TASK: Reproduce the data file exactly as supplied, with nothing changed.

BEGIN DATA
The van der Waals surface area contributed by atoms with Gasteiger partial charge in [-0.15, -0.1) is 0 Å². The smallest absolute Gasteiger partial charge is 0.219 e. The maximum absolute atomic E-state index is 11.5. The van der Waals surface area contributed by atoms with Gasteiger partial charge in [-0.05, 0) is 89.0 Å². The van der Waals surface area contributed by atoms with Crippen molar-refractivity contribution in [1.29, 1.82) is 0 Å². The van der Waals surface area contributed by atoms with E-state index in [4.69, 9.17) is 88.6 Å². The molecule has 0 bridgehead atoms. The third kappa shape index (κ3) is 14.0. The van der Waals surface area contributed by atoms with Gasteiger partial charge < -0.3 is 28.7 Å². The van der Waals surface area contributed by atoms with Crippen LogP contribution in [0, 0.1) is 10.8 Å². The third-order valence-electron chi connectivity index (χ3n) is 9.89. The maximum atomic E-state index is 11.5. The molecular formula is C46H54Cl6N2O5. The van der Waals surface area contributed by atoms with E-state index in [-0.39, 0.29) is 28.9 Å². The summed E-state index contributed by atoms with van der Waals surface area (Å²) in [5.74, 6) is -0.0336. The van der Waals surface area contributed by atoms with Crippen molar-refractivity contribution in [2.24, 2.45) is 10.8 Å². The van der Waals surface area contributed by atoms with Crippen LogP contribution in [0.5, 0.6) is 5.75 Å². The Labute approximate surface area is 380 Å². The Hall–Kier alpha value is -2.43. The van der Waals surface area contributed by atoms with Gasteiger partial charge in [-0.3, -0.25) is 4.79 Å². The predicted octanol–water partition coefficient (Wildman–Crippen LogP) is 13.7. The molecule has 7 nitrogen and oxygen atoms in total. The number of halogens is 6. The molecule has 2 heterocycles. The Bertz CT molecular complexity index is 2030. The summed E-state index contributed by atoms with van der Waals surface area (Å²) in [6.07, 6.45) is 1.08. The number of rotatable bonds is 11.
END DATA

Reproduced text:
The van der Waals surface area contributed by atoms with Gasteiger partial charge in [-0.15, -0.1) is 0 Å². The smallest absolute Gasteiger partial charge is 0.219 e. The maximum absolute atomic E-state index is 11.5. The van der Waals surface area contributed by atoms with Gasteiger partial charge in [-0.05, 0) is 89.0 Å². The van der Waals surface area contributed by atoms with Crippen molar-refractivity contribution in [1.29, 1.82) is 0 Å². The van der Waals surface area contributed by atoms with E-state index in [4.69, 9.17) is 88.6 Å². The molecule has 0 bridgehead atoms. The third kappa shape index (κ3) is 14.0. The van der Waals surface area contributed by atoms with Gasteiger partial charge < -0.3 is 28.7 Å². The van der Waals surface area contributed by atoms with Crippen LogP contribution in [0, 0.1) is 10.8 Å². The third-order valence-electron chi connectivity index (χ3n) is 9.89. The maximum atomic E-state index is 11.5. The molecular formula is C46H54Cl6N2O5. The van der Waals surface area contributed by atoms with E-state index in [-0.39, 0.29) is 28.9 Å². The summed E-state index contributed by atoms with van der Waals surface area (Å²) in [5.74, 6) is -0.0336. The van der Waals surface area contributed by atoms with Crippen molar-refractivity contribution in [2.24, 2.45) is 10.8 Å². The van der Waals surface area contributed by atoms with Crippen LogP contribution in [0.5, 0.6) is 5.75 Å². The Labute approximate surface area is 380 Å². The Hall–Kier alpha value is -2.43. The van der Waals surface area contributed by atoms with Gasteiger partial charge in [-0.3, -0.25) is 4.79 Å². The predicted octanol–water partition coefficient (Wildman–Crippen LogP) is 13.7. The molecule has 7 nitrogen and oxygen atoms in total. The number of halogens is 6. The molecule has 2 heterocycles. The Bertz CT molecular complexity index is 2030. The summed E-state index contributed by atoms with van der Waals surface area (Å²) in [6.07, 6.45) is 1.08. The number of rotatable bonds is 11.